In addition, when we sense ourselves growing impatient, we should preach the gospel to ourselves. Reminding ourselves, as Paul did Timothy, that in saving us God exercised His patience toward us (1 Timothy 1:16). If God, the Ruler of the universe, exercised patience towards us while we were rebelling against Him, then we can exercise patience toward someone who is not running on our schedule.

Moreover, we need to remind ourselves that God is the One who is in control. The circumstances that occur in our lives are sovereignly brought about and are used by Him to teach us and grow us, even the ones that might give us opportunity to become impatient.

Questions for Reflection

  1. In what area(s) of your life are you impatient?
  2. How have things gone when you have confronted someone who is impatient?
  3. How do you react when people are impatient with you? If you have reacted negatively, what was the result?
  4. Can you think of a reason why in God’s sovereignty He would allow you to encounter an impatient person?

Resources

[1] Jerry Bridges, Respectable Sins, 116

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Respectable Sins: Self-Control | Part 3

This week, I am focusing on the Respectable Sin of Self-Control. In my last post, I dealt with self-control with our temper. In this post, personal finances will be the main subject.

Personal Finances

Christians, along with the rest of the nation, are in financial debt. One statistic said that on average Americans are in 7,000 dollars worth of credit card debt [1]. That tells us that as a nation, we are not exercising self-control when it comes to our finances. Instead, we are indulging our desires with new clothes, the latest electronic gadgets, expensive vacations, etc. By buying these things, we are going into more debt.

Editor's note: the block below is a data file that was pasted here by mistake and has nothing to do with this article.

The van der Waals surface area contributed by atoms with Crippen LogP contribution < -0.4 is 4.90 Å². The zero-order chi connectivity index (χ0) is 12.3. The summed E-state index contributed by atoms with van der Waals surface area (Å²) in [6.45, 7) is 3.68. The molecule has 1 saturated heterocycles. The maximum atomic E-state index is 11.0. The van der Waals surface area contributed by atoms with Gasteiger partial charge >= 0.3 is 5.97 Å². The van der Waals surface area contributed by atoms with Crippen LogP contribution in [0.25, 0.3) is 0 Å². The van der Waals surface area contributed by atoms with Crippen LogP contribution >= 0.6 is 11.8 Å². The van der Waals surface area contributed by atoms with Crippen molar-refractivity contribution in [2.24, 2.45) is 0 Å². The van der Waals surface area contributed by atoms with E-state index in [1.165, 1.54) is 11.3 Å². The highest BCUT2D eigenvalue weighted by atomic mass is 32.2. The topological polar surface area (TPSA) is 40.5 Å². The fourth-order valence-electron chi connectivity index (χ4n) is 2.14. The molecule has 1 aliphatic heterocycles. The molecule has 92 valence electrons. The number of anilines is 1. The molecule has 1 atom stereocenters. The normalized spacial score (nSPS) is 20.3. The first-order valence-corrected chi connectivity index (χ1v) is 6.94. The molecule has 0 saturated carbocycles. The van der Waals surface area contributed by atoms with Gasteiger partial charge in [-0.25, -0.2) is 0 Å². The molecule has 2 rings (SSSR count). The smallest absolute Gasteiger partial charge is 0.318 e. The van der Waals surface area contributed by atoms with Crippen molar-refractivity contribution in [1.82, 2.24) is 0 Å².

Why are we doing this to ourselves?

Consumers consume hoping it will satisfy, but it doesn’t. Instead it leaves us empty, and wanting more to fill that void, so we buy more. We do so under the false notion that our next purchase will be what we need to fill us up, but it doesn’t either. Instead massive debt piles up as we try and fill a void only Christ can fill.

Why is it important we exercise self-control?

If we do not exercise self-control, then our desires end up controlling us rather than us controlling our desires. As well as Scripture commands us to exercise self-control. Here are a few verses:

  • Proverbs 25:28
  • Galatians 5:22-23
  • 2 Timothy 3:3
  • Titus 2:2,5,6
  • Titus 2:11-12
  • 1 Peter 1:13; 4:7; 5:8
  • 2 Peter 1:5

For those reasons, it is important we exercise self-control.

Is debt the only sign that a person lacks self-control? 

No, those who are affluent also fall into this category. A lack of self-control does not necessarily correlate with our bank accounts.

How do we know that we lack self-control in our finances?

We know we lack self-control in our finances when we indulge ourselves in whatever our hearts desire.

How do we rid ourselves of this sin?

The writer of Ecclesiastes helps when he says,